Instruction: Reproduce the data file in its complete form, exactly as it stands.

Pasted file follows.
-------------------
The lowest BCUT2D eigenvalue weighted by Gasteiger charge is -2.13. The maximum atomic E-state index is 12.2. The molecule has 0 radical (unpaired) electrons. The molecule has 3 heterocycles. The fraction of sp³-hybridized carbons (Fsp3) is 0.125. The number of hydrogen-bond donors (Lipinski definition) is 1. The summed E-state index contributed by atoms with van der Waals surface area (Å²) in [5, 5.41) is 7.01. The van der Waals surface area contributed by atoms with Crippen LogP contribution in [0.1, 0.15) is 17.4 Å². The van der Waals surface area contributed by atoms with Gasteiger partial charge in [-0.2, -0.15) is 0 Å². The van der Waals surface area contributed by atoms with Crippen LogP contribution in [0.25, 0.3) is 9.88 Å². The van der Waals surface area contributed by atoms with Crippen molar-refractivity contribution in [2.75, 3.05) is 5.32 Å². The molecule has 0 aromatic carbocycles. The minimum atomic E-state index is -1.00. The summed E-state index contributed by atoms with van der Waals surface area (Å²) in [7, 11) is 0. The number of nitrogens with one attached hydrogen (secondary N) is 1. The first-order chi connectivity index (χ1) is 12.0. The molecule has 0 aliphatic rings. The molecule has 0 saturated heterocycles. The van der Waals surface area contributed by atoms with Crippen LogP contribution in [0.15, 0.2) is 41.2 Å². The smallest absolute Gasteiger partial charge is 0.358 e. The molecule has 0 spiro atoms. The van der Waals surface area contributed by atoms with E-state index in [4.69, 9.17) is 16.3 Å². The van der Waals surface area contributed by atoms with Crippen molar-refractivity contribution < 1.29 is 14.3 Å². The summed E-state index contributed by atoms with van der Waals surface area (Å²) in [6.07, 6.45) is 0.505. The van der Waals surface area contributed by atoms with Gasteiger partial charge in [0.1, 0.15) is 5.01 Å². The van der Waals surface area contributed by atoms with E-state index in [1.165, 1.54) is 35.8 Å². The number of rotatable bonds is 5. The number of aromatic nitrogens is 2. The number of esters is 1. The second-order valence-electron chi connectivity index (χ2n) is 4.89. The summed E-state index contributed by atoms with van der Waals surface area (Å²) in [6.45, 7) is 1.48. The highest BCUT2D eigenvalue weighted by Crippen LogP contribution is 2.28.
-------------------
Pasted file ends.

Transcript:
The lowest BCUT2D eigenvalue weighted by Gasteiger charge is -2.13. The maximum atomic E-state index is 12.2. The molecule has 0 radical (unpaired) electrons. The molecule has 3 heterocycles. The fraction of sp³-hybridized carbons (Fsp3) is 0.125. The number of hydrogen-bond donors (Lipinski definition) is 1. The summed E-state index contributed by atoms with van der Waals surface area (Å²) in [5, 5.41) is 7.01. The van der Waals surface area contributed by atoms with Crippen LogP contribution in [0.1, 0.15) is 17.4 Å². The van der Waals surface area contributed by atoms with Gasteiger partial charge in [-0.2, -0.15) is 0 Å². The van der Waals surface area contributed by atoms with Crippen LogP contribution in [0.25, 0.3) is 9.88 Å². The van der Waals surface area contributed by atoms with Crippen molar-refractivity contribution in [2.75, 3.05) is 5.32 Å². The molecule has 0 aromatic carbocycles. The minimum atomic E-state index is -1.00. The summed E-state index contributed by atoms with van der Waals surface area (Å²) in [7, 11) is 0. The number of nitrogens with one attached hydrogen (secondary N) is 1. The first-order chi connectivity index (χ1) is 12.0. The molecule has 0 aliphatic rings. The molecule has 0 saturated heterocycles. The van der Waals surface area contributed by atoms with Crippen LogP contribution in [0.15, 0.2) is 41.2 Å². The smallest absolute Gasteiger partial charge is 0.358 e. The molecule has 0 spiro atoms. The van der Waals surface area contributed by atoms with E-state index in [4.69, 9.17) is 16.3 Å². The van der Waals surface area contributed by atoms with Crippen molar-refractivity contribution < 1.29 is 14.3 Å². The summed E-state index contributed by atoms with van der Waals surface area (Å²) in [6.07, 6.45) is 0.505. The van der Waals surface area contributed by atoms with Gasteiger partial charge in [0.1, 0.15) is 5.01 Å². The van der Waals surface area contributed by atoms with E-state index in [1.165, 1.54) is 35.8 Å². The number of rotatable bonds is 5. The number of aromatic nitrogens is 2. The number of esters is 1. The second-order valence-electron chi connectivity index (χ2n) is 4.89. The summed E-state index contributed by atoms with van der Waals surface area (Å²) in [6.45, 7) is 1.48. The highest BCUT2D eigenvalue weighted by Crippen LogP contribution is 2.28.